High levels of air pollution in Hong Kong could pose a health risk

  • The Air Quality Health Index at all of the city's 18 stations reached 'very high' levels
  • Authorities expect the levels to remain high over the next few days, as the weather remains fine with light winds
South China Morning Post |
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A man looks out over the Hong Kong skyline from Tsim Sha Tsui as the Air Quality Health Index recorded high air pollution levels on Tuesday. Photo: SCMP/ Edmond So

The Environmental Protection Department has recorded higher than normal air pollution levels since Tuesday morning, saying the current levels pose a "very high" health risk and the problem is expected to persist.

In addition to the pollution levels, the Air Quality Health Index (AQHI) at all 18 monitoring stations, including those in Causeway Bay, Central and Mong Kok, reached “very high” levels. The department said it expected that some may even reach “serious” levels before the end of the day.

“Hong Kong is affected by a continental airstream with high background pollution. The sunshine enhances photochemical smog activity and the rapid formation of ozone and fine particulates in the Pearl River Delta region,” the department said in a statement, noting the influence of the outer circulation of Tropical Cyclone Maysak.

“The high level of ozone has promoted the formation of nitrogen dioxide in parts of the urban areas and at the roadside.”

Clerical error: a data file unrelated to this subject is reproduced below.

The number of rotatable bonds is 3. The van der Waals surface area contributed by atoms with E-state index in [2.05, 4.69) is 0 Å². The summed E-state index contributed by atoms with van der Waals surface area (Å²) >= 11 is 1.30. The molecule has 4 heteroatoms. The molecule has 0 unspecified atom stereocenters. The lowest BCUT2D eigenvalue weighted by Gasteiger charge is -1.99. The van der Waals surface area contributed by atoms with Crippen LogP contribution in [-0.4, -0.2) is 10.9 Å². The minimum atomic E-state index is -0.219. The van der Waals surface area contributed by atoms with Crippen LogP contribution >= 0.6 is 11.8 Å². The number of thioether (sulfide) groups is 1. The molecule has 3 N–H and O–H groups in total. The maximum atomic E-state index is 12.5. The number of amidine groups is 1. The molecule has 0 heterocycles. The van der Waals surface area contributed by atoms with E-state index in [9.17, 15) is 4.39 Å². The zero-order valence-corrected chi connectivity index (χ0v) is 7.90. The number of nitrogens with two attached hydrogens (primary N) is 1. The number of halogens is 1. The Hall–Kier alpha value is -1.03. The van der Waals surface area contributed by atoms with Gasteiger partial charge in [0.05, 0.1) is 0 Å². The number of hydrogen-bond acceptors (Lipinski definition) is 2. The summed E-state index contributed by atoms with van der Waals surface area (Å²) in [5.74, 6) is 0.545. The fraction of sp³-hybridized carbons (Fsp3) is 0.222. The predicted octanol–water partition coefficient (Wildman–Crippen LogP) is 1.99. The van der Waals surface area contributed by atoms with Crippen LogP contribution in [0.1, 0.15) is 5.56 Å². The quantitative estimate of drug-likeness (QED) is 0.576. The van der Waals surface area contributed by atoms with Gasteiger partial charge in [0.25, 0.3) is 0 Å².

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According to the Hong Kong Observatory, the weather in Hong Kong will remain fine and very hot with light winds over the next couple of days. The authorities expect that the pollution level will remain higher than normal until wind speeds strengthen.

The air quality index is based on the cumulative health risk caused by average concentrations of four air pollutants: ozone, nitrogen dioxide, sulphur dioxide and particulate matter.

The index is reported on a scale of 1 to 10+, with scores grouped into five health risk categories: low, moderate, high, very high, and serious.

With a health risk category in the “very high” range or above, authorities advise children, the elderly and persons with existing heart or respiratory illnesses to keep physical exertion and outdoor activities to a minimum.

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